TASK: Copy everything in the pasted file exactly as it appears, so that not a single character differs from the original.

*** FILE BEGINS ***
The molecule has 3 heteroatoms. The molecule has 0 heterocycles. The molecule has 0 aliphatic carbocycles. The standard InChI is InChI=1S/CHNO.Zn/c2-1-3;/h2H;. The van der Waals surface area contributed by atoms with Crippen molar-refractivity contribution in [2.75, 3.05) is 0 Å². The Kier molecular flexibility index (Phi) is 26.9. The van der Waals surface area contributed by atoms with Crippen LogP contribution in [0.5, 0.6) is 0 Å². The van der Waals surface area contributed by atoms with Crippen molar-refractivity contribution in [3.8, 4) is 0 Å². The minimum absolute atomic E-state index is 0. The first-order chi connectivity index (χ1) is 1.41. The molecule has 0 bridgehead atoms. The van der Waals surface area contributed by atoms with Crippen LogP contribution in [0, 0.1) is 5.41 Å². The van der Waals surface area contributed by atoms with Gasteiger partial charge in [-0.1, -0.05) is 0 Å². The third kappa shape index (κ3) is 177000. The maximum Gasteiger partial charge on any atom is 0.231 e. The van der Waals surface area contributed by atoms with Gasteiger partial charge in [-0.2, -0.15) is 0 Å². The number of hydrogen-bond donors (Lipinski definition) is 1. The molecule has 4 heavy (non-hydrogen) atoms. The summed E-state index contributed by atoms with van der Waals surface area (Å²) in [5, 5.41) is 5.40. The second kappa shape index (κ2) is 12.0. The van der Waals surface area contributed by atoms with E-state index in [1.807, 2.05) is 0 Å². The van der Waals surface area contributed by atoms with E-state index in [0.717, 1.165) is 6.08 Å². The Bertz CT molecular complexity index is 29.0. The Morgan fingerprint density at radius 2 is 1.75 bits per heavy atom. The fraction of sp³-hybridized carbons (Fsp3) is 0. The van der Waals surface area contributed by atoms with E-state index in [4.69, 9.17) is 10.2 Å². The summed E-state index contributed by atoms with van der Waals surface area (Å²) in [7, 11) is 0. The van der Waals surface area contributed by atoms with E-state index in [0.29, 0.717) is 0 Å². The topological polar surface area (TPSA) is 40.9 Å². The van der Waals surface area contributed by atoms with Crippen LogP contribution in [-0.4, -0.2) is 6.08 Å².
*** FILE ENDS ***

The molecule has 3 heteroatoms. The molecule has 0 heterocycles. The molecule has 0 aliphatic carbocycles. The standard InChI is InChI=1S/CHNO.Zn/c2-1-3;/h2H;. The van der Waals surface area contributed by atoms with Crippen molar-refractivity contribution in [2.75, 3.05) is 0 Å². The Kier molecular flexibility index (Phi) is 26.9. The van der Waals surface area contributed by atoms with Crippen LogP contribution in [0.5, 0.6) is 0 Å². The van der Waals surface area contributed by atoms with Crippen molar-refractivity contribution in [3.8, 4) is 0 Å². The minimum absolute atomic E-state index is 0. The first-order chi connectivity index (χ1) is 1.41. The molecule has 0 bridgehead atoms. The van der Waals surface area contributed by atoms with Crippen LogP contribution in [0, 0.1) is 5.41 Å². The van der Waals surface area contributed by atoms with Gasteiger partial charge in [-0.1, -0.05) is 0 Å². The third kappa shape index (κ3) is 177000. The maximum Gasteiger partial charge on any atom is 0.231 e. The van der Waals surface area contributed by atoms with Gasteiger partial charge in [-0.2, -0.15) is 0 Å². The number of hydrogen-bond donors (Lipinski definition) is 1. The molecule has 4 heavy (non-hydrogen) atoms. The summed E-state index contributed by atoms with van der Waals surface area (Å²) in [5, 5.41) is 5.40. The second kappa shape index (κ2) is 12.0. The van der Waals surface area contributed by atoms with E-state index in [1.807, 2.05) is 0 Å². The van der Waals surface area contributed by atoms with E-state index in [0.717, 1.165) is 6.08 Å². The Bertz CT molecular complexity index is 29.0. The Morgan fingerprint density at radius 2 is 1.75 bits per heavy atom. The fraction of sp³-hybridized carbons (Fsp3) is 0. The van der Waals surface area contributed by atoms with E-state index in [4.69, 9.17) is 10.2 Å². The summed E-state index contributed by atoms with van der Waals surface area (Å²) in [7, 11) is 0. The van der Waals surface area contributed by atoms with E-state index in [0.29, 0.717) is 0 Å². The topological polar surface area (TPSA) is 40.9 Å². The van der Waals surface area contributed by atoms with Crippen LogP contribution in [-0.4, -0.2) is 6.08 Å².